11 And He Himself gave some to be apostles, some prophets, some evangelists, and some pastors and teachers,
Verse 11 now picks up the argument on the second part of the quotation in Ephesians 4:8—“and gave gifts to men.” All four gifts in this verse are communication oriented.
And He Himself gave some
The gifts God gave to the church were gifted individuals. “He Himself” is emphatic, indicating that Jesus by His supreme authority personally gave these gifts to the church.
to be apostles,
Jesus gave different types of gifted people to the church. First, He gave “apostles.” Apostles along with prophets were foundational gifts (Eph 2:20). A qualification to be an apostle was to have seen Jesus in the flesh (Ac 1:22; which also included Paul, 1 Co 15:8-9; Ga 1:1; 2:6-9). Not only must a person with the apostolic office have seen the resurrected Lord Jesus personally, but he must have been personally commissioned by Jesus as an apostle (Acts 1:22; cf. Ga 1:1, 12).
The office of the apostle disappeared when those personally commissioned by Jesus died. Jesus personally chose apostles with the office. These men had the authority to perform “signs and wonders” (2 Co 12:12).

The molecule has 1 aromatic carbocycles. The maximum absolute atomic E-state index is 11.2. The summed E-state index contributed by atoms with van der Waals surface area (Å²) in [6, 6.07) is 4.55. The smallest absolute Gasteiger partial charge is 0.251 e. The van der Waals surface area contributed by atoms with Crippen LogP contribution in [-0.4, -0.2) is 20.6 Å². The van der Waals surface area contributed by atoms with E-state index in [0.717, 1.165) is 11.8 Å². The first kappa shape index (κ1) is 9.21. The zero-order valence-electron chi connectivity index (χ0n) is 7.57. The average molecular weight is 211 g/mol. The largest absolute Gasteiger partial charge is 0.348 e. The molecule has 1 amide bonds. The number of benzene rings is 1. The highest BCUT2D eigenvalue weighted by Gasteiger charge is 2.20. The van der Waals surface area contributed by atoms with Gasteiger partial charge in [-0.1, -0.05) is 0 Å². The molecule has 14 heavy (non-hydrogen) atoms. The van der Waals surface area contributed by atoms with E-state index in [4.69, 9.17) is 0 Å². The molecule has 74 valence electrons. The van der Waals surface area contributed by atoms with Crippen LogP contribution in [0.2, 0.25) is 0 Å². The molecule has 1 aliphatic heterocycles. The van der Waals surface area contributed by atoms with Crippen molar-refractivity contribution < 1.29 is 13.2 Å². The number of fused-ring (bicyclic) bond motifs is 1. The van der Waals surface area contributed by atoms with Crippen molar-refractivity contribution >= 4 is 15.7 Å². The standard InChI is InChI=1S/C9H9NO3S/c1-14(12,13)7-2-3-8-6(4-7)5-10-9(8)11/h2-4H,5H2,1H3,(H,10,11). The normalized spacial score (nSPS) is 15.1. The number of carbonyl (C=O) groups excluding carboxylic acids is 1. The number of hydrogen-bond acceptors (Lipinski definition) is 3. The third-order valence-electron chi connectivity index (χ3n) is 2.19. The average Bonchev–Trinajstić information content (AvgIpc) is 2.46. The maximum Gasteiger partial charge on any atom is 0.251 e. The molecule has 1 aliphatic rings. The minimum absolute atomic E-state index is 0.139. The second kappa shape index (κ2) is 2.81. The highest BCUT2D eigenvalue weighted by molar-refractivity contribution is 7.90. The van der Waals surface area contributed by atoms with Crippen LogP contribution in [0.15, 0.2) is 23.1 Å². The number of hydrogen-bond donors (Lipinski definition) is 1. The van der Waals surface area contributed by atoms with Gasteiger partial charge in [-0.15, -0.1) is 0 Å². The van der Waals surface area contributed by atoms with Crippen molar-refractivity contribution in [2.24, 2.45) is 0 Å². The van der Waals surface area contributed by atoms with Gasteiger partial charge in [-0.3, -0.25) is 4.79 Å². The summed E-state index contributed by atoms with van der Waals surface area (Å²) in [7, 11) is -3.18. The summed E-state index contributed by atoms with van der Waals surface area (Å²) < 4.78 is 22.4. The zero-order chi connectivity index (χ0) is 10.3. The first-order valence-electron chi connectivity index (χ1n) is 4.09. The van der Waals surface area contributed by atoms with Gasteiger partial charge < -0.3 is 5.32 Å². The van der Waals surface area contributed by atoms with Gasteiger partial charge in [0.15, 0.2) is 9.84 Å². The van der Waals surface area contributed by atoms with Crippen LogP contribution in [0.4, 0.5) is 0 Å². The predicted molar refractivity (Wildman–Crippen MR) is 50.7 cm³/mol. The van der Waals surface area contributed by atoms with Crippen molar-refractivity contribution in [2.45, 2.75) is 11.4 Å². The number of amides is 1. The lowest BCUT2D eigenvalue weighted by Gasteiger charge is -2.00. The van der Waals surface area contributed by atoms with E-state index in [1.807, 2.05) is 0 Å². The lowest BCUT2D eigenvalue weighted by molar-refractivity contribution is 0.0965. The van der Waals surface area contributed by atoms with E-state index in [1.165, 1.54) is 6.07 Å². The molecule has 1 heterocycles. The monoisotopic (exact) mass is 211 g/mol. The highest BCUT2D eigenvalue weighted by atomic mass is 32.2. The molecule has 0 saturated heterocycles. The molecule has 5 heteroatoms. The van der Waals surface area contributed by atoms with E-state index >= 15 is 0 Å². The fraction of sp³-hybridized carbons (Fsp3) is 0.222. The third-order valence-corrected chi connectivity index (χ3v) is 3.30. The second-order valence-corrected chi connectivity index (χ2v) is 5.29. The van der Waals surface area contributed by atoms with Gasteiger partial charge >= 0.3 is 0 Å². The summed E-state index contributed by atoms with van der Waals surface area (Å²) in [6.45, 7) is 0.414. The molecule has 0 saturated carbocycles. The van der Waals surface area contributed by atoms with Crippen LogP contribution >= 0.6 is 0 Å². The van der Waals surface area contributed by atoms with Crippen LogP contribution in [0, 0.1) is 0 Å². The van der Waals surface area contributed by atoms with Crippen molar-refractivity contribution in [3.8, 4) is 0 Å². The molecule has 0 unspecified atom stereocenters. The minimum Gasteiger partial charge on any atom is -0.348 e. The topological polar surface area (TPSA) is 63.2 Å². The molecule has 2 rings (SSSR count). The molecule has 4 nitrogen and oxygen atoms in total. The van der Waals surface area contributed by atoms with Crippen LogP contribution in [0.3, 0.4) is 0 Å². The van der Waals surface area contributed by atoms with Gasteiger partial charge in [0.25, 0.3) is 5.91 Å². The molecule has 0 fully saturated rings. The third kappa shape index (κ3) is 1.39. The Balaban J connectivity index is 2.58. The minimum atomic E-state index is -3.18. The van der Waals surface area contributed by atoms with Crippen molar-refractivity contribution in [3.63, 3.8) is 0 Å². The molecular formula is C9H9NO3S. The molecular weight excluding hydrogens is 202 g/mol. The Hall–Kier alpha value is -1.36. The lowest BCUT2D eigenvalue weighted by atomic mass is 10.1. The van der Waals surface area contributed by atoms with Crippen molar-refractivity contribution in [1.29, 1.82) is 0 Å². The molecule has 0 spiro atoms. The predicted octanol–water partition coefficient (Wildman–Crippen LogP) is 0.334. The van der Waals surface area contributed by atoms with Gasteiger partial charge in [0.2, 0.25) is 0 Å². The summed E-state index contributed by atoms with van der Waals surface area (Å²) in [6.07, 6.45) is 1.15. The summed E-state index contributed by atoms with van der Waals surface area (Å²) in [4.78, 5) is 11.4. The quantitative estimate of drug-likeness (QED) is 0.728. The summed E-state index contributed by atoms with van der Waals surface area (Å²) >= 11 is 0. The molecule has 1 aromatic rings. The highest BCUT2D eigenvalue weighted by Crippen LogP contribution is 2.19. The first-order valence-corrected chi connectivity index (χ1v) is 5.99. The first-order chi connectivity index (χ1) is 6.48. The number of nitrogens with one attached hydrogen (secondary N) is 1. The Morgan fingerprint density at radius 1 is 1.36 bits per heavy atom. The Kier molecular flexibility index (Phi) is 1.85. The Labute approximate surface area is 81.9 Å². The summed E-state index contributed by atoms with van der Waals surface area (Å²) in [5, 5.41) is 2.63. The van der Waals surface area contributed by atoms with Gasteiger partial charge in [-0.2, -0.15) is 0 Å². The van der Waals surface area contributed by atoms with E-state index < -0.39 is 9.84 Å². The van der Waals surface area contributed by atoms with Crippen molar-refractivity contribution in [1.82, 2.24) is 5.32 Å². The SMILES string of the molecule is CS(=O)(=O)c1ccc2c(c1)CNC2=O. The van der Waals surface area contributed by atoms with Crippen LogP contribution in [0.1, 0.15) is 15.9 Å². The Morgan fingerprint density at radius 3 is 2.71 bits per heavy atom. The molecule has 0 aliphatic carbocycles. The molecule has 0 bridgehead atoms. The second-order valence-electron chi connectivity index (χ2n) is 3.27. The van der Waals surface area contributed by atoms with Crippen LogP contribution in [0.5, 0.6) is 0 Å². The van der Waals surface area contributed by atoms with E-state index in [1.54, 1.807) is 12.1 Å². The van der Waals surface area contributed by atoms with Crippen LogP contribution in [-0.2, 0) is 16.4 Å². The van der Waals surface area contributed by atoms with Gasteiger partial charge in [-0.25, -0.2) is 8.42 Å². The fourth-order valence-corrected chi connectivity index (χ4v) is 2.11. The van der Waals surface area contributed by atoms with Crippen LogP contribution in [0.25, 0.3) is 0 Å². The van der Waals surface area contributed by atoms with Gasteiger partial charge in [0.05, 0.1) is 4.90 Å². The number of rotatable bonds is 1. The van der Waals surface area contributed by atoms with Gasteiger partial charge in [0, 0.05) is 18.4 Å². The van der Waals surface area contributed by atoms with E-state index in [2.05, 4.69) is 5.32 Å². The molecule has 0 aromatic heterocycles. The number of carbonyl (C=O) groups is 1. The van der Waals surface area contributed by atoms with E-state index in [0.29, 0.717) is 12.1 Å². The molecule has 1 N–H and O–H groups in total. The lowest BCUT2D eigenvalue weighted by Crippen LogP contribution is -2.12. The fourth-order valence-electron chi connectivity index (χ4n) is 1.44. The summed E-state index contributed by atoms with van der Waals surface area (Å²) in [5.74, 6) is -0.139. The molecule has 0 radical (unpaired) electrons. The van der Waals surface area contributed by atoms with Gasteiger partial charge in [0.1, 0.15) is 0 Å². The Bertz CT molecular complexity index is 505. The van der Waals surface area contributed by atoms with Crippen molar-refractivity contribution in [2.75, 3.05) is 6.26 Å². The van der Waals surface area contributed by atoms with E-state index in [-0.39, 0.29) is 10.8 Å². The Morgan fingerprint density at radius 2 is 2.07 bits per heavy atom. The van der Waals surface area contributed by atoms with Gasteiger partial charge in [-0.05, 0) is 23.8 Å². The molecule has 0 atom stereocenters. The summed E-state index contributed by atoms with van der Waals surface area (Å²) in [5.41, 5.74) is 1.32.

Some apostles had the apostolic gift but not the office. The idea of an apostle is a sent one. By application this would refer to missionaries and church planters of our day. The emphasis in this case would be on the function rather than the office of an apostle.
No one can be an apostle without being appointed personally by Christ.
No one could be an apostle unless he had seen the resurrected Lord personally.
Anyone who claims to be an apostle without these qualifications is a false apostle.
The Christian is to represent Jesus in time on earth.
An apostle was someone with the highest gift to the church. He had the right to found the church and write Scripture (Eph 2:20; 3:5). He must have personally seen the resurrected Christ.
There are two uses of “apostle” in the New Testament: (1) special and (2) general. The special use no longer exists because it was only needed until the canon of Scripture could transition to the New Testament. The general use simply means someone who represents Jesus to others. The latter group—still in operation today—does not have the rights of those with the three qualifications above, that is, the full gift (to found the church or write Scripture).